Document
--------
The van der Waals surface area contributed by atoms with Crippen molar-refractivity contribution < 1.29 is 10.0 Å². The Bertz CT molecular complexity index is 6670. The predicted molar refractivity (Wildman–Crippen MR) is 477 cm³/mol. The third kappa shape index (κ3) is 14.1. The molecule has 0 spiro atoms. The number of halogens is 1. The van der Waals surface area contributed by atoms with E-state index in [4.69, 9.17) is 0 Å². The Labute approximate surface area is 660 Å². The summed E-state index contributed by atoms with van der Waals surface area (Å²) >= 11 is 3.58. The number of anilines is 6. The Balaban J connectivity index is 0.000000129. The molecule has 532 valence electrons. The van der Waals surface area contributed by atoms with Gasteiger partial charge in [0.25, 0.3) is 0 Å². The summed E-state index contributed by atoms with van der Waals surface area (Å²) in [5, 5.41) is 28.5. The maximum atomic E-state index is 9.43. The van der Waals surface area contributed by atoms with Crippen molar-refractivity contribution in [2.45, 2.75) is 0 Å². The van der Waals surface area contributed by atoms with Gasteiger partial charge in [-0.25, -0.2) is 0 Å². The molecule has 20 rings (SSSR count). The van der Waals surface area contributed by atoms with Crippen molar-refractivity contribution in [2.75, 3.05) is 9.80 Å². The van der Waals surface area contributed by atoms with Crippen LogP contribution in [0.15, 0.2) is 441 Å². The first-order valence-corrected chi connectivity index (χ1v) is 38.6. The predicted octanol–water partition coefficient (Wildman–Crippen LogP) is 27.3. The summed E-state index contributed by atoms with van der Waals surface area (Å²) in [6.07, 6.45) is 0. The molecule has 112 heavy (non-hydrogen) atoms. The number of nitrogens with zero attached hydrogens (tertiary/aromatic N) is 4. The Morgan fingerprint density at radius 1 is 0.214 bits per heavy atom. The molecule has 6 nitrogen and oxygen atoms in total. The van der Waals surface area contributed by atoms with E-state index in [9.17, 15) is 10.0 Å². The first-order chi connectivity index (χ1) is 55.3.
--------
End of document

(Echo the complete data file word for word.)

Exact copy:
The van der Waals surface area contributed by atoms with Crippen molar-refractivity contribution < 1.29 is 10.0 Å². The Bertz CT molecular complexity index is 6670. The predicted molar refractivity (Wildman–Crippen MR) is 477 cm³/mol. The third kappa shape index (κ3) is 14.1. The molecule has 0 spiro atoms. The number of halogens is 1. The van der Waals surface area contributed by atoms with E-state index in [4.69, 9.17) is 0 Å². The Labute approximate surface area is 660 Å². The summed E-state index contributed by atoms with van der Waals surface area (Å²) >= 11 is 3.58. The number of anilines is 6. The Balaban J connectivity index is 0.000000129. The molecule has 532 valence electrons. The van der Waals surface area contributed by atoms with Gasteiger partial charge in [0.25, 0.3) is 0 Å². The summed E-state index contributed by atoms with van der Waals surface area (Å²) in [5, 5.41) is 28.5. The maximum atomic E-state index is 9.43. The van der Waals surface area contributed by atoms with Crippen molar-refractivity contribution in [2.45, 2.75) is 0 Å². The van der Waals surface area contributed by atoms with Gasteiger partial charge in [-0.25, -0.2) is 0 Å². The molecule has 20 rings (SSSR count). The van der Waals surface area contributed by atoms with Crippen molar-refractivity contribution in [2.75, 3.05) is 9.80 Å². The van der Waals surface area contributed by atoms with Crippen LogP contribution in [0.15, 0.2) is 441 Å². The first-order valence-corrected chi connectivity index (χ1v) is 38.6. The predicted octanol–water partition coefficient (Wildman–Crippen LogP) is 27.3. The summed E-state index contributed by atoms with van der Waals surface area (Å²) in [6.07, 6.45) is 0. The molecule has 112 heavy (non-hydrogen) atoms. The number of nitrogens with zero attached hydrogens (tertiary/aromatic N) is 4. The Morgan fingerprint density at radius 1 is 0.214 bits per heavy atom. The molecule has 6 nitrogen and oxygen atoms in total. The van der Waals surface area contributed by atoms with E-state index in [9.17, 15) is 10.0 Å². The first-order chi connectivity index (χ1) is 55.3.